Outcomes of one of the largest clinical trials comparing transcatheter aortic valve implantation (TAVI) to open heart surgery aortic valve replacement (AVR) were published. Non-inferiority of the TAVI procedure has been demonstrated for mortality and overall clinical outcomes (1).
The PARTNER Trial is a multicentre, prospective randomised clinical trial on 699 randomised high – risk patients (2). At two years, clinical outcomes and echocardiographic imaging have been assessed (1). Overall mortality at 2 years was not dissimilar between groups with 33.9% for TAVI and 35.0% for AVR group (p=0.78) (Kaplan-Meier analysis) (1). Stroke rates did not differ between the groups at 2 years (7.7% vs 4.9%, p=0.17) as opposed to a 1 year results which showed higher major stroke rates for TAVI group (5.1% vs 2.4%, p=0.07) (2). The results have also demonstrated increased rate of paravalvular regurgitation after TAVI (p<0.001) (1). This finding has been linked to an increased risk of late mortality (p<0.001) (1). This update follow up on the clinical outcomes gives evidence for feasibility of TAVI at 2 years.
At present majority of the aortic valve replacements are performed using a gold standard open heart surgery. Rapid technological revolution in recent years enabled development of endovascular approach. Initial clinical use raise concerns regarding complication rates in TAVI, with a high embolisation rates and up to 10% stroke rates being reported (3). No long term outcomes are known and the recent publication of a 2 year follow up adds a great value to the evidence available on that matter.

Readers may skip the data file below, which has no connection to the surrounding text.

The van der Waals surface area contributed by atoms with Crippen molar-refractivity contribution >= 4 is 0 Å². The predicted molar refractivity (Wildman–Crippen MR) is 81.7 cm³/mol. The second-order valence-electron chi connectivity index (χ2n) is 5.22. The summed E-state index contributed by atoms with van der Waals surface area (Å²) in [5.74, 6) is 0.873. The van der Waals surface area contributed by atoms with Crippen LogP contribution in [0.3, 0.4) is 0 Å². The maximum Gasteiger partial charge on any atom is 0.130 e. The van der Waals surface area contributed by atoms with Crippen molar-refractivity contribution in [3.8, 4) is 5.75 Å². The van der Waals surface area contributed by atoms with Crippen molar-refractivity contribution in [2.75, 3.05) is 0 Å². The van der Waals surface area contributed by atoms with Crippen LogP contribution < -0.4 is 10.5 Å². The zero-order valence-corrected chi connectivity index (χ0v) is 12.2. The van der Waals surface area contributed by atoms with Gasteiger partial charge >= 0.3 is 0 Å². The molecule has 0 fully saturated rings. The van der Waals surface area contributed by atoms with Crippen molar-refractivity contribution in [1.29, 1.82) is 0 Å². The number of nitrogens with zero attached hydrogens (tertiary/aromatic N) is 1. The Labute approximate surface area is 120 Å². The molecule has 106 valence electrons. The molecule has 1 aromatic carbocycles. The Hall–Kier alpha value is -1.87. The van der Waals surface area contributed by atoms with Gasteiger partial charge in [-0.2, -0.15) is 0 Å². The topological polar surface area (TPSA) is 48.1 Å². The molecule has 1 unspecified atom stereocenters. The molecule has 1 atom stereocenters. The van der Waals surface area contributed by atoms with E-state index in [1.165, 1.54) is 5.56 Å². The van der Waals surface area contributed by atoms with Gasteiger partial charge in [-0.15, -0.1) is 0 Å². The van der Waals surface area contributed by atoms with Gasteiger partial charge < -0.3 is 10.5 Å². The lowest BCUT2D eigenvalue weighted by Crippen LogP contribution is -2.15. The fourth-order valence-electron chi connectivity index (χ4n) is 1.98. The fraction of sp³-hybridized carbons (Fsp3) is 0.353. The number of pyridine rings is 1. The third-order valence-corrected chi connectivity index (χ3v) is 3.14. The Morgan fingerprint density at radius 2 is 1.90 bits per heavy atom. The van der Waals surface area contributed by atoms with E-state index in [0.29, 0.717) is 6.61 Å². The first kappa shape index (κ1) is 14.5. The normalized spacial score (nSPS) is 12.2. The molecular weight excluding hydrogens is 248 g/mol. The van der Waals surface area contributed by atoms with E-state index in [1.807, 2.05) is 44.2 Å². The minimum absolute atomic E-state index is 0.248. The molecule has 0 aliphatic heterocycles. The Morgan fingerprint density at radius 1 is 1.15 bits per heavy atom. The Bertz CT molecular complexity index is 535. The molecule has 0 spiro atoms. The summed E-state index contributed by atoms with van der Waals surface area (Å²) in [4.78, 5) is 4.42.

TAVI is recommended by the National Institute for Clinical Excellence (NICE) guidelines for patients with stenosis of >0.6 cm2, mean transaortic valve gradient >40 mmHg (peak >65 mmHg) and otherwise assessed as not fit for surgery due to other co-morbidities (4). What is interesting, recent trend to perform TAVI on patients with a better functional status has been reported, indicating possible shift towards adoption of TAVI for operable patients as well (5).
Further development of the technology with better instruments, overcoming learning curve and improved visualisation methods may further improve TAVI approach. Future development will inevitably bring further improvements in TAVI procedure. Risk of embolisation and stroke needs to be further reassessed. Reduction of embolisation during TAVI procedure could be of a great value, improving clinical outcomes. Technical adaptation of equipment and grafts used during TAVI is a one possible method of reducing embolisation risk (6,7). Use of endovascular protection devices may also be feasible (8). Improvement in imaging and navigation systems could also enable more accurate positioning of the instruments, translating into better clinical outcomes. Real time cardiovascular magnetic resonance (rtCMR) and electromagnetic 3D navigation system are examples of the new imaging technology under development (9,10). New challenges will be realised as further data on long term outcomes gets published. Follow up on PARTNER Trial exposed a problem of paravalvular regurgitation (1). This data will hopefully lead to a reassessment of the technical aspects of the procedure and further improvements in grafts, limiting regurgitation in a long term.
TAVI is internationally accepted as an alternative to open surgery in inoperable cases of sever aortic stenosis and it is to stay as a mainstream intervention for those patients. Further data on a long term outcomes in terms of complications rate and quality of life will provide evidence for evaluation of the approach for lower surgical risk patients.
Author: Radoslaw A Rippel
Conflict of interest: none
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